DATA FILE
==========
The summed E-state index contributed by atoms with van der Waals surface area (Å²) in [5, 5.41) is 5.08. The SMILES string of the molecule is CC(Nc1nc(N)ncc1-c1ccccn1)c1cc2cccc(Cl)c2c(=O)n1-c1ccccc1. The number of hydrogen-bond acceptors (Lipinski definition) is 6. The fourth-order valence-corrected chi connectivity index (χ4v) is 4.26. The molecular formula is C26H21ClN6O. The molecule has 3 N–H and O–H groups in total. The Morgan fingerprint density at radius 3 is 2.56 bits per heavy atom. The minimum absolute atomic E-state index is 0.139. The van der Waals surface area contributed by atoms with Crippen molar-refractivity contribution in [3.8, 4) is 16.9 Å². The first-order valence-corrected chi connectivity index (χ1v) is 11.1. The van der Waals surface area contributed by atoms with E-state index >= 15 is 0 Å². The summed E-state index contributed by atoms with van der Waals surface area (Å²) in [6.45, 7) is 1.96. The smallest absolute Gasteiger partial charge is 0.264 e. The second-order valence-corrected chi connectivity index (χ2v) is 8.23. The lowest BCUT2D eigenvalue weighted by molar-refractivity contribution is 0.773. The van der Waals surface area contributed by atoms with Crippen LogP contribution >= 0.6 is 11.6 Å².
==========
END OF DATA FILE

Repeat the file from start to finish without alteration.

The summed E-state index contributed by atoms with van der Waals surface area (Å²) in [5, 5.41) is 5.08. The SMILES string of the molecule is CC(Nc1nc(N)ncc1-c1ccccn1)c1cc2cccc(Cl)c2c(=O)n1-c1ccccc1. The number of hydrogen-bond acceptors (Lipinski definition) is 6. The fourth-order valence-corrected chi connectivity index (χ4v) is 4.26. The molecular formula is C26H21ClN6O. The molecule has 3 N–H and O–H groups in total. The Morgan fingerprint density at radius 3 is 2.56 bits per heavy atom. The minimum absolute atomic E-state index is 0.139. The van der Waals surface area contributed by atoms with Crippen molar-refractivity contribution in [3.8, 4) is 16.9 Å². The first-order valence-corrected chi connectivity index (χ1v) is 11.1. The van der Waals surface area contributed by atoms with E-state index >= 15 is 0 Å². The summed E-state index contributed by atoms with van der Waals surface area (Å²) in [6.45, 7) is 1.96. The smallest absolute Gasteiger partial charge is 0.264 e. The second-order valence-corrected chi connectivity index (χ2v) is 8.23. The lowest BCUT2D eigenvalue weighted by molar-refractivity contribution is 0.773. The van der Waals surface area contributed by atoms with Crippen LogP contribution >= 0.6 is 11.6 Å².